my priorities for ANC 1C
In a neighborhood as busy as Adams Morgan, there is no shortage of problems to fix. But if I've learned anything, it's that communities who work together are the best problem solvers.
Two key issues I plan on addressing as commissioner deal with safety: traffic safety and gun violence. Until everyone can enjoy their city free of fear from reckless drivers and senseless shootings, we have work to do.
Beyond safety, embracing and protecting the rich history of our neighborhood is a central tenet of my vision. There's a reason Adams Morgan is one of the country's most recognizable neighborhoods. Ensuring the longevity of our dynamic, adaptive area is an obligation I won't take lightly.
Progress, however, requires more than just a nice platform. We need to be proactive and advocate for what's right. Although the list could be much longer, below are some examples of when I've done exactly that by giving testimony at official DC government meetings.
Clean public spaces
Whether on the sidewalk, in an alley, or throughout the green space of our magnificent parks, cleanliness is important. Rats and commercial waste are particularly urgent hazards to contain. That's why I will continue engaging with residents and DC agencies to make sure areas of concern are given proper attention.
Every human being deserves a home. Sadly, many people go weeks, months, or even years without a sturdy roof over their head. We can and must change this, and it starts with ensuring any unhoused resident is treated with dignity. That means prioritizing housing in order to better address other issues an individual may face, such as healthcare, employment, or migration status.
Many Washingtonians are suffering as a direct result of corporate greed. The ongoing opioid crisis is evidence of that. As commissioner, I will continue to urge DC government to invest in harm reduction measures and lead the nation as an example of how to prevent overdoses. Our need is great and every moment counts.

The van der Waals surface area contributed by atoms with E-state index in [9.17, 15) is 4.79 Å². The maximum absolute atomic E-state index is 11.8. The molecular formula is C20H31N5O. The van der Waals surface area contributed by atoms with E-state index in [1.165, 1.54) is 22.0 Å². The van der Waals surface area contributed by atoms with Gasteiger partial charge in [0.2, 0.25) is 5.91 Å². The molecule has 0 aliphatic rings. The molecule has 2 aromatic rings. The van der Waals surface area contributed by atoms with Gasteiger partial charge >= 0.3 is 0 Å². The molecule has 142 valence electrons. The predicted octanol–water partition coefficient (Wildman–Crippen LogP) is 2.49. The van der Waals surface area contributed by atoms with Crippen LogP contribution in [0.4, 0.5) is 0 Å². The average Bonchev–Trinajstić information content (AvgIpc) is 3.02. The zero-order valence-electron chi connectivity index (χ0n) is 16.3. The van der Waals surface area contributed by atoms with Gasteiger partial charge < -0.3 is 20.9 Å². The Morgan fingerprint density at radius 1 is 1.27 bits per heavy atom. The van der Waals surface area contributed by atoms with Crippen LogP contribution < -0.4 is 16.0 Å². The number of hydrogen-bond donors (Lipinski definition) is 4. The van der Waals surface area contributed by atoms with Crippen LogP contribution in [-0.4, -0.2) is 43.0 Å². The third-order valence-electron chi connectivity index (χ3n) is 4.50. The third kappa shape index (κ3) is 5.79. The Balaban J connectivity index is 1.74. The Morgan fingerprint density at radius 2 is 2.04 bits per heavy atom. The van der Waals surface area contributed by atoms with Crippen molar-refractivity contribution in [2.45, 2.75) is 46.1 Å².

If you are reading this while in DC, there's a good chance it's on a device powered by nuclear energy. A lot of people get scared of that term, but the reality is that nuclear power is safe, clean, efficient, and likely the only non-fossil fuel energy source that can run a city. My goal as commissioner is to push for an energy mix that complements nuclear power with renewables like solar panels. Doing so will lower energy costs and reduce our carbon footprint.
No human being should have to fear entering their own home. Yet the devastating truth is that many of us—overwhelmingly women—have had to coexist with abusive partners, friends, and family members before. While the issue of violence is fundamentally a societal one, change begins in communities and neighborhoods. My goal is to make Adams Morgan a leader in offering support systems for survivors of abuse.
Washington, DC is proudly queer. And Adams Morgan plays an important role in that history. As commissioner I will keep supporting queer leaders throughout the community while also fighting for fair treatment to all regardless of their gender, sexual, or romantic interests. Local efforts are especially important as federal and state governments attempt to gut protections for those of us who are LGBTQ.
big picture objectives
Choosing budget priorities
An important but underutilized way commissioners can influence DC policy is during budget season. Every year, the Mayor and Council determine what public funds will be spent on for the next fiscal year. I will remain fiercely dedicated to urging investments in those of us who don't have expensive lobbyists at our disposal. This mentality is crucial as more and more people get priced out of their own neighborhoods.
Community participation in decisions
I've spent many years speaking with people who feel left out of the political process. Some of that can be fixed with education on how the system works. But in many instances, our democratic government gets hijacked by whoever is loud and has free time. My solution to this is simple but challenging: seek out those who are overlooked and listen to them. The more we learn from and empathize with one another, the more good we can do together.
Our lives should not revolve around wage labor. But a healthy, happy workforce is an important part of Adams Morgan or any neighborhood. Whether an employee is blue collar, pink collar, undocumented, disabled, underpaid, exploited, or simply tired, they deserve elected officials who understand their battles. I have a diverse work history and will utilize that knowledge regularly as commissioner. Solidarity forever.